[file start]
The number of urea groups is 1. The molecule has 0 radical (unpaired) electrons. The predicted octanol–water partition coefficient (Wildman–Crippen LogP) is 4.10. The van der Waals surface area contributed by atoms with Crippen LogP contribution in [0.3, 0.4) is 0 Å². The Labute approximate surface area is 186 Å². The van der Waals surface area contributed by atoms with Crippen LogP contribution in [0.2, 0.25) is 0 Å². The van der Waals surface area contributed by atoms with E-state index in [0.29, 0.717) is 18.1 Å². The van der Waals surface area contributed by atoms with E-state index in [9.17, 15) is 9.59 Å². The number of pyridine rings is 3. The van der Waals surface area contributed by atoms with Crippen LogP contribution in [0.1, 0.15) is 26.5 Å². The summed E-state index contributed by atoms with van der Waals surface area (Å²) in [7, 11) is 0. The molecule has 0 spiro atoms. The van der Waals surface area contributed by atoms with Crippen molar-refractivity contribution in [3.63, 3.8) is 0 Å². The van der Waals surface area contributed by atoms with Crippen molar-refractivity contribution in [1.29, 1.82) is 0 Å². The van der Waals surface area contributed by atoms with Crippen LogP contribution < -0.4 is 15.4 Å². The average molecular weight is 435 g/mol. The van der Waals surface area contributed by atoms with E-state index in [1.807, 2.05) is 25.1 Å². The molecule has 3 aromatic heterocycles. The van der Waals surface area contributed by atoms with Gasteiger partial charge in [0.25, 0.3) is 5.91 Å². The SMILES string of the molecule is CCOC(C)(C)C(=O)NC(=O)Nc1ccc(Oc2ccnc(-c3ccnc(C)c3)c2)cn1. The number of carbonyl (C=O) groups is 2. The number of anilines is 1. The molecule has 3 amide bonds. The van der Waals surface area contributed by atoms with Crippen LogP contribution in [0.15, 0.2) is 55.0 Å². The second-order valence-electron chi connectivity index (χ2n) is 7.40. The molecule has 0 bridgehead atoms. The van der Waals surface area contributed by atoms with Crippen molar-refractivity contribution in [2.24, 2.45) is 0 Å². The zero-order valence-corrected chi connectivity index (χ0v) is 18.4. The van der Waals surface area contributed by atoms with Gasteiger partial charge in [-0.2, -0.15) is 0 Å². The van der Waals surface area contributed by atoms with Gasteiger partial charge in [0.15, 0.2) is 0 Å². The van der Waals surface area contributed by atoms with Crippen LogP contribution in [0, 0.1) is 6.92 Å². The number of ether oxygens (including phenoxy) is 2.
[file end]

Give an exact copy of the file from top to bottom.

The number of urea groups is 1. The molecule has 0 radical (unpaired) electrons. The predicted octanol–water partition coefficient (Wildman–Crippen LogP) is 4.10. The van der Waals surface area contributed by atoms with Crippen LogP contribution in [0.3, 0.4) is 0 Å². The Labute approximate surface area is 186 Å². The van der Waals surface area contributed by atoms with Crippen LogP contribution in [0.2, 0.25) is 0 Å². The van der Waals surface area contributed by atoms with E-state index in [0.29, 0.717) is 18.1 Å². The van der Waals surface area contributed by atoms with E-state index in [9.17, 15) is 9.59 Å². The number of pyridine rings is 3. The van der Waals surface area contributed by atoms with Crippen LogP contribution in [0.1, 0.15) is 26.5 Å². The summed E-state index contributed by atoms with van der Waals surface area (Å²) in [7, 11) is 0. The molecule has 0 spiro atoms. The van der Waals surface area contributed by atoms with Crippen molar-refractivity contribution in [3.63, 3.8) is 0 Å². The van der Waals surface area contributed by atoms with Crippen molar-refractivity contribution in [1.29, 1.82) is 0 Å². The van der Waals surface area contributed by atoms with Crippen LogP contribution < -0.4 is 15.4 Å². The average molecular weight is 435 g/mol. The van der Waals surface area contributed by atoms with E-state index in [1.807, 2.05) is 25.1 Å². The molecule has 3 aromatic heterocycles. The van der Waals surface area contributed by atoms with Gasteiger partial charge in [0.25, 0.3) is 5.91 Å². The SMILES string of the molecule is CCOC(C)(C)C(=O)NC(=O)Nc1ccc(Oc2ccnc(-c3ccnc(C)c3)c2)cn1. The number of carbonyl (C=O) groups is 2. The number of anilines is 1. The molecule has 3 amide bonds. The van der Waals surface area contributed by atoms with Crippen LogP contribution in [0.15, 0.2) is 55.0 Å². The second-order valence-electron chi connectivity index (χ2n) is 7.40. The molecule has 0 bridgehead atoms. The van der Waals surface area contributed by atoms with Crippen molar-refractivity contribution in [2.24, 2.45) is 0 Å². The zero-order valence-corrected chi connectivity index (χ0v) is 18.4. The van der Waals surface area contributed by atoms with Gasteiger partial charge in [-0.2, -0.15) is 0 Å². The van der Waals surface area contributed by atoms with Gasteiger partial charge in [0.15, 0.2) is 0 Å². The van der Waals surface area contributed by atoms with Crippen LogP contribution in [0, 0.1) is 6.92 Å². The number of ether oxygens (including phenoxy) is 2.